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Re: Artificial Intelligence Programming in Perl

by Abigail-II (Bishop)
on Jul 02, 2002 at 13:05 UTC ( #178833=note: print w/ replies, xml ) Need Help??


in reply to Re: Re: Re: Artificial Intelligence Programming in Perl
in thread Artificial Intelligence Programming in Perl

No, I would not consider any chess program to be an example of an application in AI. Most, if not all, chess programs are just brute force algorithms, combined with extensive libraries for the opening game. After the opening, they just explore all possible plies (a ply is a half-move) to a certain depth, evaluate the postions, and prune to select the best moves so far. Then they repeat the process of "try all, evaluate, prune to select best so far" zero or more times.

This doesn't even come close to how a human chess player works. Not much is know how exactly a human chess mind works, but (grand)masters only explore a few moves in depth when its their turn to move.

As for the learning process of Deep Blue, the only ones that are "learning" are the programmers.

Abigail


Comment on Re: Artificial Intelligence Programming in Perl
Re: Re: Artificial Intelligence Programming in Perl
by Sifmole (Chaplain) on Jul 02, 2002 at 13:10 UTC
    After the opening, they just explore all possible plies (a ply is a half-move) to a certain depth, evaluate the postions, and prune to select the best moves so far.

    This process of examining and evaluating usually uses some set of heuristics to value each move.This process is an example of applied AI. I have however heard it said, that once AI become applied it ceases to be AI.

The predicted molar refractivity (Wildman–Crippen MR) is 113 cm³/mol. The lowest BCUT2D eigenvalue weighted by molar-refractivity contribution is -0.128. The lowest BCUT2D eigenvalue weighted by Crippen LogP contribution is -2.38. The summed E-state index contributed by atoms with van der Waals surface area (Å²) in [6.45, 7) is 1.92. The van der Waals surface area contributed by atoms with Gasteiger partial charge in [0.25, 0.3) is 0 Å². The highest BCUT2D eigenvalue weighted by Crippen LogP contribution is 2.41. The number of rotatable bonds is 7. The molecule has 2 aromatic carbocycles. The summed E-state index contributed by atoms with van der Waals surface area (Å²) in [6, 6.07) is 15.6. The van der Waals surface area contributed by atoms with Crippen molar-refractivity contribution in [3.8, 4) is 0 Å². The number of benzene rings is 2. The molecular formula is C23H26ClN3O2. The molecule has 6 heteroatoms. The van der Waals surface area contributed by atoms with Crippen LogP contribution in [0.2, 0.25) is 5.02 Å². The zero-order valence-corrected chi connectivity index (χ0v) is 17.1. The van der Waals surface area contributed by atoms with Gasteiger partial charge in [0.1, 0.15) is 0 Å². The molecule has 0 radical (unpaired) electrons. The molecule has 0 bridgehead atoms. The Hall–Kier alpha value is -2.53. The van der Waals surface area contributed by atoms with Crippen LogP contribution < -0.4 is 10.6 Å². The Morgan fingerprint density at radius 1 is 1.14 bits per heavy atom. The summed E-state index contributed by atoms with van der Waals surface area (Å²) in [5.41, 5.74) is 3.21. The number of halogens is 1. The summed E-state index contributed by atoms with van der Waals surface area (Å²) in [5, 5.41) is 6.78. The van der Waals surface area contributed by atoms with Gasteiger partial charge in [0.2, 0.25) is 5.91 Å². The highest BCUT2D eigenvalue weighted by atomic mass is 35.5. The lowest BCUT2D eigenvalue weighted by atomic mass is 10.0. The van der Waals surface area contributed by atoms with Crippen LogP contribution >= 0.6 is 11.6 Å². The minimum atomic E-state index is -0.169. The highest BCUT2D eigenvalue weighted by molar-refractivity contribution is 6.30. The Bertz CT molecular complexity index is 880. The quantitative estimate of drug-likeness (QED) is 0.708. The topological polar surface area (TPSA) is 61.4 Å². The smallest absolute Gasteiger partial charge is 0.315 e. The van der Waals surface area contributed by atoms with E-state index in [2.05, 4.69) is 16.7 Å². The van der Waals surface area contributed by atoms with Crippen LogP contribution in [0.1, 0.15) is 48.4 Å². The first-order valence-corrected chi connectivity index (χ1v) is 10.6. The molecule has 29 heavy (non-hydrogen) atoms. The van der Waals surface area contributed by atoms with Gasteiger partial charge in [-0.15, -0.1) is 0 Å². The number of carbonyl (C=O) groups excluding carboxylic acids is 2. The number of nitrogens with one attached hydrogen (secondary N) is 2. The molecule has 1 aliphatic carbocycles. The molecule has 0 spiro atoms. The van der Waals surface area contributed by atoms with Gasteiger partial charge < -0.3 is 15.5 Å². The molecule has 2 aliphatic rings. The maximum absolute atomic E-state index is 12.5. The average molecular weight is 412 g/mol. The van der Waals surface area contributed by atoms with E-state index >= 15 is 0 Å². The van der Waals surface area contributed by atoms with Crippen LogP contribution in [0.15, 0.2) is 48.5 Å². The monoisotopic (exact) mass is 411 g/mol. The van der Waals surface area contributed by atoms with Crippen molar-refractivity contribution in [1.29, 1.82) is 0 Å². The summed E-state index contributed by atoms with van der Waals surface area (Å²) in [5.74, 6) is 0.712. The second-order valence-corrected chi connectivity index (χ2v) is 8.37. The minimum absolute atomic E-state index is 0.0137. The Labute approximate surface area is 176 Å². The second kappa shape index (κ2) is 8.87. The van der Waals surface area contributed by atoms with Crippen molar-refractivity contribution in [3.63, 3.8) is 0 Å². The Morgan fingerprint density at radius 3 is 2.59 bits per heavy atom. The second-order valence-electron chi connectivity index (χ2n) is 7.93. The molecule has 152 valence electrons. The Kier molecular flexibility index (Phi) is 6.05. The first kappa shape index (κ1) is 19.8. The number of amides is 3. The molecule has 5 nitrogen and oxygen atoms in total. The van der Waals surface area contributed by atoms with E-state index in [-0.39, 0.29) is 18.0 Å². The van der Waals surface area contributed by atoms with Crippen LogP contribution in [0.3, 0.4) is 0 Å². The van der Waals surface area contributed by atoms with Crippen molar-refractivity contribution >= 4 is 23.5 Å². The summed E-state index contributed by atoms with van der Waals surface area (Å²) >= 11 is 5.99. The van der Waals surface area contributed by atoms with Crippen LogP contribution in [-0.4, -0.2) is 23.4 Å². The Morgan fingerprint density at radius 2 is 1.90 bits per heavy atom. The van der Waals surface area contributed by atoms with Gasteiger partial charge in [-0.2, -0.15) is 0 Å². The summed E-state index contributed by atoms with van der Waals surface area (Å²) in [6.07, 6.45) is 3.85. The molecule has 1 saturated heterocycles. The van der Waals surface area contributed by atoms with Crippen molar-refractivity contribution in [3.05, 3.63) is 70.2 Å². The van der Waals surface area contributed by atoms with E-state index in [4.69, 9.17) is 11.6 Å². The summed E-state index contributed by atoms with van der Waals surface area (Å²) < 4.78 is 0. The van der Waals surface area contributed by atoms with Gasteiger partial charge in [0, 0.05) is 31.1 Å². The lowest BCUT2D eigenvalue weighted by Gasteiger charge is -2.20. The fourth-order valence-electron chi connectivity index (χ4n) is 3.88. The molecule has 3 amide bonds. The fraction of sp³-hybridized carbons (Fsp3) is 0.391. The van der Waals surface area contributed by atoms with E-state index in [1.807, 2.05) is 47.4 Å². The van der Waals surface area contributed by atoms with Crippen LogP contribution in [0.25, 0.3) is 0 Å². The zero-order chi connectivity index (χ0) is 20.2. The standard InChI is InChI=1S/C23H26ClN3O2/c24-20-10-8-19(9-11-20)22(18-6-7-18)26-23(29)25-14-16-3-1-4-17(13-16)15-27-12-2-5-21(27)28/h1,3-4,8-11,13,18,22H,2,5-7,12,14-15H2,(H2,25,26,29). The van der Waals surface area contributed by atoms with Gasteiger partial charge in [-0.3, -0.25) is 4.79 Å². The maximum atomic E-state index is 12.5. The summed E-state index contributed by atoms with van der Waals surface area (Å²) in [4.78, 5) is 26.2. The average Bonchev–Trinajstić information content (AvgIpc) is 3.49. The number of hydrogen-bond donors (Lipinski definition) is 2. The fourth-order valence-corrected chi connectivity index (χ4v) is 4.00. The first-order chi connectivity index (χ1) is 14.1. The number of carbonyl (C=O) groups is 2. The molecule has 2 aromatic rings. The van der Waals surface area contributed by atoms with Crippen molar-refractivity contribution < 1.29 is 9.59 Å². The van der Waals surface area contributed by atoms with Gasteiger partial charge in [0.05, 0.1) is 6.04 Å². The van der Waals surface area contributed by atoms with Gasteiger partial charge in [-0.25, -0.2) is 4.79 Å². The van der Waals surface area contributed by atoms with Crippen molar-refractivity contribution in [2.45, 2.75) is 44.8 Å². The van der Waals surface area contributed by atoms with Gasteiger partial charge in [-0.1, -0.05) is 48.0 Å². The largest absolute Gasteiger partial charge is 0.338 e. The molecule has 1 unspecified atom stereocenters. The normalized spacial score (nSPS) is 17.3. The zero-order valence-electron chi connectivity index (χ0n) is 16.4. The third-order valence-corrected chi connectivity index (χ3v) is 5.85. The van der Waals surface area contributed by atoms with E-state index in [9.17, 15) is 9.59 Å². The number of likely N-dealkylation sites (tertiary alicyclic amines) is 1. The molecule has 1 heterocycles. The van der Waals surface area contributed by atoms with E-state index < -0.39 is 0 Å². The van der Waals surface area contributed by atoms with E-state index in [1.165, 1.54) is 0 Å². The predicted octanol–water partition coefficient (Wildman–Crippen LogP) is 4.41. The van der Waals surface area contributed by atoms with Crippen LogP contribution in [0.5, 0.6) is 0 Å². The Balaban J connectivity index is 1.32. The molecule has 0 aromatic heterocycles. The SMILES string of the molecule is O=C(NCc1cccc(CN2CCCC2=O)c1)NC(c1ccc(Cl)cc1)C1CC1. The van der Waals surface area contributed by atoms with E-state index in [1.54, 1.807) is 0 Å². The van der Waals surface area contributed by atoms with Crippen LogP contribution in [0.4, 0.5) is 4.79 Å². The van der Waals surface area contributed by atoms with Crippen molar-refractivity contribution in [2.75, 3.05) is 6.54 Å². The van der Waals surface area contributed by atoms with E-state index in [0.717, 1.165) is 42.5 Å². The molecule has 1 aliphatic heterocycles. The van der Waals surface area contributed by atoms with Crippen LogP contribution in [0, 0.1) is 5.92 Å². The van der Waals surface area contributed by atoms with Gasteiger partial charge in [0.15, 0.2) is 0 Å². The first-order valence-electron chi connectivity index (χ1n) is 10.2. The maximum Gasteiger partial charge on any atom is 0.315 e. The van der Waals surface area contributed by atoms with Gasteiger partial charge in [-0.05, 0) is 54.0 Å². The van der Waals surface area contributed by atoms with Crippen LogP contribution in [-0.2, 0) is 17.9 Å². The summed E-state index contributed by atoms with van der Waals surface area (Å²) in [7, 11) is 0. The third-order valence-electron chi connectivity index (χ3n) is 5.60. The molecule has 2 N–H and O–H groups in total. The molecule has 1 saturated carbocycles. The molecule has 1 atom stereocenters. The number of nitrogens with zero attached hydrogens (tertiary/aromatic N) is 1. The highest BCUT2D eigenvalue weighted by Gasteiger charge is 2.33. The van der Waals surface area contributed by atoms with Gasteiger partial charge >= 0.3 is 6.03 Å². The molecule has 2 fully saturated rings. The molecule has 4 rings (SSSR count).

Me

      Cool! Many of the problems I've worked with have been (provably) NP-hard. Of course, the first thing you learn as an algorithms guy in the industry is that NP-hard problems are not insurmountable: typically the instances of the problem which actually show up are easy (in some appropriate sense), and a good heuristic handles most of them quite well (although not optimally).

      I designed and coded some heuristics to speed up such searches. Does that make my work "an example of applied AI"? Or is it just a solution to a practical problem?

      Perl

      Perl's regexp pattern matching is NP-hard (I believe Abigail-II wrote about this very topic). But ingenious heuristics (coupled with occasional "better" choices of regexps) make Perl's regexp matcher indecently fast for most practical applications. Is the Perl regexp matcher "an example of applied AI"? Or is it just a solution to a practical problem?

      What intelligence?

      Ask yourself this: Are these programs displaying anything like intelligent behaviour? Or are they just glorified adding machines?

      Once AI becomes applied, I'll start believing in it. For the time being, the burden of proof is upon its proponents.

      Actually, it values each position, not each move. But if you call this technique "applied AI", then that term because shallow and not very meaningful anymore. From there on, it would be easy to call any algorithm "AI".

      Abigail

        You are correct, it values the resulting position it was merely a misstatement and hardly worthy of devoting your response to pointing out that one word.

        What do you do when you (meaning whoever is reading, or most people not specifically Abigail-II) play a game of chess? You have a knowledge of a set of openings, pick one and start. As each move results in a position you evaluate the current position, you examine the list of possible moves and evaluate each resulting position through some set of logical rules. How is this different than what a computer based chess player does? If its reliance on heuristics makes it "shallow and not very meaningful", then what does that say about the human playing chess?

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